Tree Age Calculator: How to Estimate a Tree’s Age

To calculate a tree’s age, enter the diameter and then select the tree species. If you can’t find your specific tree, simply choose the “enter the growth factor” option and insert the number manually.

Keep in mind that many environmental conditions affect growth rate, so estimating the age of a tree with this method is only approximate.

There is also a variation in growth rate between urban-grown and forest-grown trees.

Tree Diameter Calculator

Tree Age Calculator

Tree Age Formula

To determine the approximate tree’s age, we need to calculate:

Tree Age = diameter (in inches) x growth factor

Tree diameter = circumference ÷ 3.14 (pi)

Let’s say we want to calculate an approximate red oak’s age with a circumference of 31.4 inches. When we divide that by 3.14 (31.4 ÷ 3.14), we’ll determine that the tree diameter is 10 inches. Red Oak’s growth rate factor is 4. That means the tree would be roughly 40 years old. (10×4=40).

Oak Tree Age Calculator

How to Estimate Tree Age Step by Step

Identify the Tree Species

Determine the type of tree you are measuring. If you need help identifying the tree, use iNaturalist or Pl@antNet mobile application. These apps use image recognition technology to help identify plants and trees.

Calculate the Tree’s Diameter

Person calculating tree age by measuring the diameter of a tree trunk with a diameter tape measure against a rough bark surface, in a setting with a wrought iron fence and red brick building in the background.

To determine the circumference, start at about 4 1/2 feet above the ground, which is roughly at chest height.

Measure the circumference using string, fabric measuring tape or diameter tape. Encircle the trunk with the string, and either mark or trim the point where it overlaps. Afterward, measure the length of the string for your result.

Diameter = Circumference ÷ 3.14

Find the Tree’s Growth Factor

Check tree species and their tree growth rate in the chart below.

Calculate the Tree’s Age

Multiply the diameter in inches by your tree’s growth factor to get a more accurate estimate of the tree’s age, or use our tree age calculator. For instance, a Horse Chestnut tree with a trunk diameter of 6 inches and a growth factor of 8 would have an estimated age of 48 years (Diameter in inches x Growth Factor = Tree Age).

Estimating Tree Age by Growth Rings

Another method of estimating a tree’s age is to examine its growth rings, which can be seen in a cross-section of a tree trunk.

Each ring typically represents one year of growth, making it possible to determine a tree’s age by counting its rings.

However, this method requires access to a cross-section of the tree, which is possible only after the tree is cut down.

Can you tell how old the tree in the picture below is by calculating the number of growth rings?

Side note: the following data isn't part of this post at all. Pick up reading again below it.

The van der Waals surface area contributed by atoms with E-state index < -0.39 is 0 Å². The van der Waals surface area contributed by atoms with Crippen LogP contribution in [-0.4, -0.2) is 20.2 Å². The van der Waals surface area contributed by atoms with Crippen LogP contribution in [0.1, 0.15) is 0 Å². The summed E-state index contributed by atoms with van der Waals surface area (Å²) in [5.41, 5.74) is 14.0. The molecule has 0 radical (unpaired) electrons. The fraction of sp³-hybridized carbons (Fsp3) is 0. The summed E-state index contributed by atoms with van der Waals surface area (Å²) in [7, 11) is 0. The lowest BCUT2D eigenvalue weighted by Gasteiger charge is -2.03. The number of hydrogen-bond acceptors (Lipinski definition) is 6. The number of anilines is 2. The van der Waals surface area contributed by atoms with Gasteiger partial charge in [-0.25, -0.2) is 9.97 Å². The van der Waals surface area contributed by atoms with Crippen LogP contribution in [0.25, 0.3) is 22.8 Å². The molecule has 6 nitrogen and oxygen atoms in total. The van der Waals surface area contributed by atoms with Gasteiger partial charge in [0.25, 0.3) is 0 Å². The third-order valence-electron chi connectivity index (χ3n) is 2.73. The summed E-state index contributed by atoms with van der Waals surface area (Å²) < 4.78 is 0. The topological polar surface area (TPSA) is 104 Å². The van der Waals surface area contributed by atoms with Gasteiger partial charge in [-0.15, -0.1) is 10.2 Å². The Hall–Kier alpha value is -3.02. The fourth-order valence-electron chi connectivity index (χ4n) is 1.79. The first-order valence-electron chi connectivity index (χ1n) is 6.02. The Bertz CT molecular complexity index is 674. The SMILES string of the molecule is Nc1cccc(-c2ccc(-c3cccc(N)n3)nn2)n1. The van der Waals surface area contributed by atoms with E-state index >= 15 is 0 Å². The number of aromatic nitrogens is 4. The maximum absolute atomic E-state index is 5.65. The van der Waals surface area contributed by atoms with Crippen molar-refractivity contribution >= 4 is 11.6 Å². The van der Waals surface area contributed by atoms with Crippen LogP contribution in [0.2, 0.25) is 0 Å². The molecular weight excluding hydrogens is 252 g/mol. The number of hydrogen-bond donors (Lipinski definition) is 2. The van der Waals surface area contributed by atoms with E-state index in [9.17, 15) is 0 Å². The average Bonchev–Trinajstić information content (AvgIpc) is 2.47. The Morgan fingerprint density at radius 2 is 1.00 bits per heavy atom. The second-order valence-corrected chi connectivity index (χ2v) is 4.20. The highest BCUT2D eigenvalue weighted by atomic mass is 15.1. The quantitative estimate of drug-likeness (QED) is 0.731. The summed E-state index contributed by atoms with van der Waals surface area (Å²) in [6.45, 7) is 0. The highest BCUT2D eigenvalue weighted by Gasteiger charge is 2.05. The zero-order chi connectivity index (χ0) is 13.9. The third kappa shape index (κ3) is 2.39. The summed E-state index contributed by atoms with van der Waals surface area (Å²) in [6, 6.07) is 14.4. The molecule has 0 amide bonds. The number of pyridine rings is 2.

Close-up of a tree's cross-section on a white background, displaying concentric growth rings and natural bark edging

Factors Influencing Tree Growth Rates

In optimal conditions and with proper tree care, trees grow approximately 1 inch of new trunk circumference every year. So to get a rough estimation, a tree with a 12-inch circumference is approximately 12 years old.

However, many factors influence tree growth rate. Not to mention that every tree species grows at a different pace, so the “Tree Age Formula” or calculating growth rings is a lot more accurate.

Environmental conditions that affect the tree’s growth rate include:

  • Water Availability: Adequate water is crucial for tree growth. Drought conditions can significantly slow growth.
  • Climate: Temperature and sunlight affect photosynthesis and growth rates.
  • Soil Conditions: Nutrient-rich, well-drained soil supports healthier growth than poor soil.
  • Root Stress: Compacted soil, damage, or disease can restrict a tree’s ability to absorb water and nutrients, slowing growth.
  • Competition for Light: Trees in dense forests or shaded areas may grow slower as they compete for sunlight.
  • Overall Plant Vigor: A tree’s general health and vigor, influenced by all the above factors, determine its growth potential.

Side Note: One way to get an average growth rate is by measuring the tree’s change in size and dividing it by the amount of time it has been growing.

Tree Growth Factor Chart

TreeGrowth Rate
American Beech6
American Elm4
Aspen spp2
Black Cherry5
Black Walnut4.5
Bradford Pear3
Colorado Blue Spruce4.5
Douglas Fir5
European Beech4
European White Birch5
Green Ash4
Horse Chestnut8
Kentucky Coffee Tree3
Littleleaf Linden3.5
Norway Maple4.5
Norway Spruce5
Pin Oak3
Red Maple4
Red Oak4
River Birch3.5
Scarlet Oak4
Shingle Oak6
Shagbark Hickory7.5
Silver Maple3
Scotch Pine3.5
Sugar Maple5.5
Sweet Gum4
Tulip Poplar3
White Ash5
White Birch5
White Fir7.5
White Oak5
White Pine5
Yellow Buckeye4

Similar Posts

Leave a Reply

Your email address will not be published. Required fields are marked *